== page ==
Tuesday, July 11, 2006

Life Cycles and Summer Camp

During the last days of 1st grade, Leo talked compared his life to the life cycle of the butterfly. He explained that he wanted to "start over as a chrysalis and go back to Kindergarten and 1st grade again" with his same teacher that he's pining over. Indeed, he was sad his time with 1st grade was over. Finally, he's happy that he's going to be a 2nd grader, and now appreciates his summer time off.

I was thinking about this while waiting in line to drop off Sydney (2 1/2 years younger than Leo) at that very same camp Leo did for years. That learning environment - so critical for his success. That foggy chronic blur of anxiety that lasted forever it seemed. And here I am again, like the butterfly, with Syd. Here she is, her rite of passage, ready to bound out of the car, Care Bears back pack, ready for her day in the sprinklers.

I look in front of me and get a wave from Caleb, a fellow ASD child that is in Leo's former shoes. He's anonymous like Leo, and his mom is in that mood state I know only too well.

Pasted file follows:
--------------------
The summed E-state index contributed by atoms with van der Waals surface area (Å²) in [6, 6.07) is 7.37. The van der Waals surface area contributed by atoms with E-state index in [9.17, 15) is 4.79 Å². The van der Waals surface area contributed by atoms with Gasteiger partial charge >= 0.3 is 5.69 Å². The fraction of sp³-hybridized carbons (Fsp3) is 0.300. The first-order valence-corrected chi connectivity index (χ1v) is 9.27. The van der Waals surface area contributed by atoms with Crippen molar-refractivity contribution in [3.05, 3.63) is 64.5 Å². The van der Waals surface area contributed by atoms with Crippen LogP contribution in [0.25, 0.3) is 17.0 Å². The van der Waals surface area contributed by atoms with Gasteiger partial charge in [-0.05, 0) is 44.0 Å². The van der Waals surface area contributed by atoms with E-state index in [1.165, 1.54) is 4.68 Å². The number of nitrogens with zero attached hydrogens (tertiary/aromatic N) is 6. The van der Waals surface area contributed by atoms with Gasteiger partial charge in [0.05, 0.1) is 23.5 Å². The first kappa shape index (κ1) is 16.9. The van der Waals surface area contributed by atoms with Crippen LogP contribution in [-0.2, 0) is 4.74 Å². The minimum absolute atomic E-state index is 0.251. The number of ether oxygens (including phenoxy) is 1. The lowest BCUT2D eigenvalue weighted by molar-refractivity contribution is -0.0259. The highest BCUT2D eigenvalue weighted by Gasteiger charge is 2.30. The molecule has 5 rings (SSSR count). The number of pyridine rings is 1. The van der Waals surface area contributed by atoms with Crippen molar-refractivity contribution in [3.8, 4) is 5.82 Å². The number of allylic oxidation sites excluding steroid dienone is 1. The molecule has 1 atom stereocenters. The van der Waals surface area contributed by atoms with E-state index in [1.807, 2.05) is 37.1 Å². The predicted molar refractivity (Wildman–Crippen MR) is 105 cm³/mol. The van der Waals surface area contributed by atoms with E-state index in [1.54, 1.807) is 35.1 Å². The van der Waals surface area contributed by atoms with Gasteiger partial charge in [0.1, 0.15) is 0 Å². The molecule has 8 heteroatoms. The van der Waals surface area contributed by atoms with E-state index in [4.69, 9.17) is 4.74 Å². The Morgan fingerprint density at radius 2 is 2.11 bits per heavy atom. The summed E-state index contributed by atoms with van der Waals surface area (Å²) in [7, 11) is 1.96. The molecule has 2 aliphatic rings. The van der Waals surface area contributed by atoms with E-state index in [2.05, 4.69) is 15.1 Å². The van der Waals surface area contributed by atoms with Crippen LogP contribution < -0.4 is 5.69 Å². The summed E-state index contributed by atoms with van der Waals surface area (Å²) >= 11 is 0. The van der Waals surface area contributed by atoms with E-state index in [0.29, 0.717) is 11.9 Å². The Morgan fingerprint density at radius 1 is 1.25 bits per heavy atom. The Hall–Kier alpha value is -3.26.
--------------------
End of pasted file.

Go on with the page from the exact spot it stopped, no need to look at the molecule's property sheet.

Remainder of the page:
For the first time, Caleb is going to camp BY HIMSELF. We celebrate! But, I get a wave of nausea, and after a couple minutes it passes. It's just as hard, you get to this point and now you don't have all the information you are accustomed to - a beautiful full page of notes. You have nothing but faith and your child to count on that all is well.

Leo and Caleb's former shadow, Laurie, is behind me in HER car, waiting to park - we exchange a nod. She's been coming here for years now, and today she begins with Brian. Laurie is a butterfly too. I wonder what she's thinking as she smiles at Leo who is hanging out the window talking to some kids. She spent all that time with him, she knows him so well. And ditto for Caleb. And here she's starting over with Brian.

I see all of these cars with people that have a different life than mine, Caleb, and Brian's. They are in the dark about what's really going on with some families - the struggle, all that stuff we all know too well. Yet, here we are, peppered all over the parking lot of this camp. All over town, all over the world, going about our day, no one the wiser.

Each day continues to be a gift. Leo's smile, his confidence, his desire to do things, to learn, to put himself out there. This reminder, although bittersweet, is a necessity - I don't want to ever forget.

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